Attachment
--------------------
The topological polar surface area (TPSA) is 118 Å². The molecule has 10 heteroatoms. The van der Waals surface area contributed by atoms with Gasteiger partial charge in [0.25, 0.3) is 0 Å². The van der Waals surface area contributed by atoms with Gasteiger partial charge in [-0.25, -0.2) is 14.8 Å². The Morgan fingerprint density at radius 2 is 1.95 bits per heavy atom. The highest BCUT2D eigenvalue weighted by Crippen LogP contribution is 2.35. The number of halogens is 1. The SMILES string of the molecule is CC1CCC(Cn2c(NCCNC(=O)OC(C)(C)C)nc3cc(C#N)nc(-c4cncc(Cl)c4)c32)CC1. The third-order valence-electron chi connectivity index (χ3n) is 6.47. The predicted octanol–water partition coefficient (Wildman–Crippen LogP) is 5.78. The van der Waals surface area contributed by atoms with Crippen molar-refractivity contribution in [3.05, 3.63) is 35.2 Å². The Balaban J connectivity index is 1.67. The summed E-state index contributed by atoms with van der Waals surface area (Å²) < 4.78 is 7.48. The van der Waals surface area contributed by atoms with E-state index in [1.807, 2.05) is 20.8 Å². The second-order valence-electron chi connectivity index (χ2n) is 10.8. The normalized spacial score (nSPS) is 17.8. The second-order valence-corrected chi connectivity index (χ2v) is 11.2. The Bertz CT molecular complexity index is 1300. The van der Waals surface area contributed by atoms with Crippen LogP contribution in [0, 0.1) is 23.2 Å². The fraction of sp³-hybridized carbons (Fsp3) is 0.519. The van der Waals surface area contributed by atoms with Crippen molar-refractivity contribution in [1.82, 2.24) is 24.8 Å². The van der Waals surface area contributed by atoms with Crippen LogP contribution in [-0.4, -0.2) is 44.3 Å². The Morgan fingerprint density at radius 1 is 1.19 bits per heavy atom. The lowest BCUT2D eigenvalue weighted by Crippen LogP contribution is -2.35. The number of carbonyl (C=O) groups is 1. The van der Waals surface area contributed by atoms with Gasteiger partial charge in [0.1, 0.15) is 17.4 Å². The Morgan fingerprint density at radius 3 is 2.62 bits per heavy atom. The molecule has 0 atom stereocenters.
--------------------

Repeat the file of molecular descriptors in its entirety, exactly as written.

The topological polar surface area (TPSA) is 118 Å². The molecule has 10 heteroatoms. The van der Waals surface area contributed by atoms with Gasteiger partial charge in [0.25, 0.3) is 0 Å². The van der Waals surface area contributed by atoms with Gasteiger partial charge in [-0.25, -0.2) is 14.8 Å². The Morgan fingerprint density at radius 2 is 1.95 bits per heavy atom. The highest BCUT2D eigenvalue weighted by Crippen LogP contribution is 2.35. The number of halogens is 1. The SMILES string of the molecule is CC1CCC(Cn2c(NCCNC(=O)OC(C)(C)C)nc3cc(C#N)nc(-c4cncc(Cl)c4)c32)CC1. The third-order valence-electron chi connectivity index (χ3n) is 6.47. The predicted octanol–water partition coefficient (Wildman–Crippen LogP) is 5.78. The van der Waals surface area contributed by atoms with Crippen molar-refractivity contribution in [3.05, 3.63) is 35.2 Å². The Balaban J connectivity index is 1.67. The summed E-state index contributed by atoms with van der Waals surface area (Å²) < 4.78 is 7.48. The van der Waals surface area contributed by atoms with E-state index in [1.807, 2.05) is 20.8 Å². The second-order valence-electron chi connectivity index (χ2n) is 10.8. The normalized spacial score (nSPS) is 17.8. The second-order valence-corrected chi connectivity index (χ2v) is 11.2. The Bertz CT molecular complexity index is 1300. The van der Waals surface area contributed by atoms with Crippen LogP contribution in [0, 0.1) is 23.2 Å². The fraction of sp³-hybridized carbons (Fsp3) is 0.519. The van der Waals surface area contributed by atoms with Crippen molar-refractivity contribution in [1.82, 2.24) is 24.8 Å². The van der Waals surface area contributed by atoms with Crippen LogP contribution in [-0.4, -0.2) is 44.3 Å². The Morgan fingerprint density at radius 1 is 1.19 bits per heavy atom. The lowest BCUT2D eigenvalue weighted by Crippen LogP contribution is -2.35. The number of carbonyl (C=O) groups is 1. The van der Waals surface area contributed by atoms with Gasteiger partial charge in [0.1, 0.15) is 17.4 Å². The Morgan fingerprint density at radius 3 is 2.62 bits per heavy atom. The molecule has 0 atom stereocenters.